There’s much more behind what at first looks like dust. Asbestos may be durable, but it is also a major carcinogen. When it is disturbed, asbestos releases many long fibers into the air which can have big negative health effects if they are inhaled. Asbestos cannot be broken down by the human body, so any asbestos which is inhaled will remain forever, scarring lungs and causing respiratory issues. Asbestos poisoning can cause mesothelioma, asbestosis, and other respiratory diseases decades down the line. For this reason, anyone who plans to work on a home that has asbestos needs to exercise caution. Likewise, residents of a home that has asbestos in it need to take precautions as well, because some forms of the material are prone to breaking down as they degrade, releasing carcinogenic fibers into the air.
If you are planning a major home renovation, it’s a good idea to go ahead and remove asbestos from your home, particularly if it is degrading. As with lead abatement, removing asbestos will add time and cost to your project. Once it is done though it will pay off tenfold in peace of mind, not to mention it will free your home from carcinogens.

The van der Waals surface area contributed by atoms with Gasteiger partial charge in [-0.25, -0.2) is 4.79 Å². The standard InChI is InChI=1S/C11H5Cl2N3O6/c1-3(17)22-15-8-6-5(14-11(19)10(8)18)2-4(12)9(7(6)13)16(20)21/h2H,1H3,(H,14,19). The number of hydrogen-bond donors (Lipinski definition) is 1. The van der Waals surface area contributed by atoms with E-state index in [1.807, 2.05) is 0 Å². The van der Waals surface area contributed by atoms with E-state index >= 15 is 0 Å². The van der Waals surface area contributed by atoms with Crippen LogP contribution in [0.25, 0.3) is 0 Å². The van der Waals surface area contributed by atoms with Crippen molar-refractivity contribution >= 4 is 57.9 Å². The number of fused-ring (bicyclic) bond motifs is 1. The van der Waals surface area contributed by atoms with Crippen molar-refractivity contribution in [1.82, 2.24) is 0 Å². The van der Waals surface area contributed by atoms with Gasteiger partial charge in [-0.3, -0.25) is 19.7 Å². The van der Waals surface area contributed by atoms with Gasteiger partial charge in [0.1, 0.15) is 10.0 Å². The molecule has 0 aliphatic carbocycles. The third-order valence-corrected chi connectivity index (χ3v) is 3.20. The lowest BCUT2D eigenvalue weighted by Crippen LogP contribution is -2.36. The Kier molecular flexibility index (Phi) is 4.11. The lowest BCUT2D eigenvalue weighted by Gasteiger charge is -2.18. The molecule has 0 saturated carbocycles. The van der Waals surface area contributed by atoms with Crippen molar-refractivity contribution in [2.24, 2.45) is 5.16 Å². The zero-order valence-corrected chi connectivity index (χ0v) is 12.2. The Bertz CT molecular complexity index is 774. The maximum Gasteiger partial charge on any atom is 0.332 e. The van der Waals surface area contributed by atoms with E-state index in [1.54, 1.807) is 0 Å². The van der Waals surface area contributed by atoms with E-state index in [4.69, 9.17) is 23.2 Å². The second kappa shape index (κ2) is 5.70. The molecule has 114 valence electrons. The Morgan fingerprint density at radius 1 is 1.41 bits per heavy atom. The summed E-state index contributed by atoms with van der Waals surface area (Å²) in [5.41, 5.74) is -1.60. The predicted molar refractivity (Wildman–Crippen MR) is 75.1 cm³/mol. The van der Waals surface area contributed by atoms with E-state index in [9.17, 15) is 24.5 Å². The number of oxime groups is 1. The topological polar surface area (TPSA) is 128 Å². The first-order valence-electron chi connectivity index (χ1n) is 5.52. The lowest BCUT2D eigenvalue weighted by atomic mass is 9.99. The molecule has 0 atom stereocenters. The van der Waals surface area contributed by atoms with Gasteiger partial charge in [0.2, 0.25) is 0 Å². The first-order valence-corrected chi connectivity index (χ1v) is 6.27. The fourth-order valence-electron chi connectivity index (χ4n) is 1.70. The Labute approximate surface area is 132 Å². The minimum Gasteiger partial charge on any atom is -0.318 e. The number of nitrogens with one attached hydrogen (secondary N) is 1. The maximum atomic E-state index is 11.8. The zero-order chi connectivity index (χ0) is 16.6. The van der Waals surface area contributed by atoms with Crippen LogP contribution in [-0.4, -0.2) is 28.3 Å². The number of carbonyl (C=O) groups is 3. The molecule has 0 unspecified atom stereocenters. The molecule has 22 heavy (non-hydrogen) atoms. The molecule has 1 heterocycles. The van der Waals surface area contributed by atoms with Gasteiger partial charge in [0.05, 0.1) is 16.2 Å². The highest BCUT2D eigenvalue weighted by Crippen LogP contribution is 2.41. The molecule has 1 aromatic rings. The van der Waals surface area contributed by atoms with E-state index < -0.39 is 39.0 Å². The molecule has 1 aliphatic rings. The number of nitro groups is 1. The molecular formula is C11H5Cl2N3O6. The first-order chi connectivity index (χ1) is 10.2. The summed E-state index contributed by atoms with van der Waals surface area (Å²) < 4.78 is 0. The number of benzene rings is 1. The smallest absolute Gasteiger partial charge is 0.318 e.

Where In My Home Might I Find Asbestos?
At the end of the day, it’s difficult, if not impossible, to know for sure that some part of your house uses asbestos just by looking at it. However, if your home was built before 1980, there’s a good chance that it could have asbestos in the following places:
- Insulation: Many homes from the 1960s have asbestos insulation in the attic. Asbestos insulation comes in the form of Vermiculite which was used in many homes as an insulator. This asbestos-containing material resembles a collection of brown pebbles and it will start to fall apart as it decays. If you suspect your degrading insulation contains vermiculite, avoid working in your attic if there are signs the insulation is breaking down.